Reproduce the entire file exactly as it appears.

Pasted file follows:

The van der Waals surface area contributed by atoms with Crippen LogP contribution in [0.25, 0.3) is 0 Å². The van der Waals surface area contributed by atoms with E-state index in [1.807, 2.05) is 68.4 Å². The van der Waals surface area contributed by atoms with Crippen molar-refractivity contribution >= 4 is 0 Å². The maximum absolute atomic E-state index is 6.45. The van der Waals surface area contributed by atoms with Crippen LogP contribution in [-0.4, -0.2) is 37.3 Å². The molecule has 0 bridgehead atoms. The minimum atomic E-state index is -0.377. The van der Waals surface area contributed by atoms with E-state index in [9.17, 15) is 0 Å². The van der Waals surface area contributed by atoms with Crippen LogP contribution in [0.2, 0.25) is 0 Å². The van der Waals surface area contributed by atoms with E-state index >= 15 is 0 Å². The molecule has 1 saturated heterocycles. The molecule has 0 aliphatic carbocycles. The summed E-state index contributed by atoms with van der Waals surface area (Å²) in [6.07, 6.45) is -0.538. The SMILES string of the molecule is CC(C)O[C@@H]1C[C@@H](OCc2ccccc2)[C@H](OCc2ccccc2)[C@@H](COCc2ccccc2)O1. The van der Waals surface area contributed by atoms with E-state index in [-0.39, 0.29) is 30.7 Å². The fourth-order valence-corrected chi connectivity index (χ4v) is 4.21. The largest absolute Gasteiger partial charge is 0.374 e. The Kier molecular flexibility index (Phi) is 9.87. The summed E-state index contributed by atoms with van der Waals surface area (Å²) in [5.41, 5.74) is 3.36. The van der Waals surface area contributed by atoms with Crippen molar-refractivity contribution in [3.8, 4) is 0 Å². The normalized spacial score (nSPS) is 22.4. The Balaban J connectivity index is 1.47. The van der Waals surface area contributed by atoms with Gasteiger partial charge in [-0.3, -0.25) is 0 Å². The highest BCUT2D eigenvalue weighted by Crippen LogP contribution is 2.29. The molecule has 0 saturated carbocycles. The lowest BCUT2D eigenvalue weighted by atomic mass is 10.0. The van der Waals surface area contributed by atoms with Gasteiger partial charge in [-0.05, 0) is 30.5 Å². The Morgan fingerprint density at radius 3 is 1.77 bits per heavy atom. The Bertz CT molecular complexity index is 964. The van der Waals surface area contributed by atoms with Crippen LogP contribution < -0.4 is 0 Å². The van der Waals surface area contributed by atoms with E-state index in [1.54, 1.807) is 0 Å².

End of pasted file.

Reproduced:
The van der Waals surface area contributed by atoms with Crippen LogP contribution in [0.25, 0.3) is 0 Å². The van der Waals surface area contributed by atoms with E-state index in [1.807, 2.05) is 68.4 Å². The van der Waals surface area contributed by atoms with Crippen molar-refractivity contribution >= 4 is 0 Å². The maximum absolute atomic E-state index is 6.45. The van der Waals surface area contributed by atoms with Crippen LogP contribution in [-0.4, -0.2) is 37.3 Å². The molecule has 0 bridgehead atoms. The minimum atomic E-state index is -0.377. The van der Waals surface area contributed by atoms with E-state index in [9.17, 15) is 0 Å². The van der Waals surface area contributed by atoms with Crippen LogP contribution in [0.2, 0.25) is 0 Å². The van der Waals surface area contributed by atoms with E-state index >= 15 is 0 Å². The molecule has 1 saturated heterocycles. The molecule has 0 aliphatic carbocycles. The summed E-state index contributed by atoms with van der Waals surface area (Å²) in [6.07, 6.45) is -0.538. The SMILES string of the molecule is CC(C)O[C@@H]1C[C@@H](OCc2ccccc2)[C@H](OCc2ccccc2)[C@@H](COCc2ccccc2)O1. The van der Waals surface area contributed by atoms with E-state index in [-0.39, 0.29) is 30.7 Å². The fourth-order valence-corrected chi connectivity index (χ4v) is 4.21. The largest absolute Gasteiger partial charge is 0.374 e. The Kier molecular flexibility index (Phi) is 9.87. The summed E-state index contributed by atoms with van der Waals surface area (Å²) in [5.41, 5.74) is 3.36. The van der Waals surface area contributed by atoms with Crippen molar-refractivity contribution in [3.8, 4) is 0 Å². The normalized spacial score (nSPS) is 22.4. The Balaban J connectivity index is 1.47. The van der Waals surface area contributed by atoms with Gasteiger partial charge in [-0.3, -0.25) is 0 Å². The highest BCUT2D eigenvalue weighted by Crippen LogP contribution is 2.29. The molecule has 0 saturated carbocycles. The lowest BCUT2D eigenvalue weighted by atomic mass is 10.0. The van der Waals surface area contributed by atoms with Gasteiger partial charge in [-0.05, 0) is 30.5 Å². The Morgan fingerprint density at radius 3 is 1.77 bits per heavy atom. The Bertz CT molecular complexity index is 964. The van der Waals surface area contributed by atoms with Crippen LogP contribution < -0.4 is 0 Å². The van der Waals surface area contributed by atoms with E-state index in [1.54, 1.807) is 0 Å².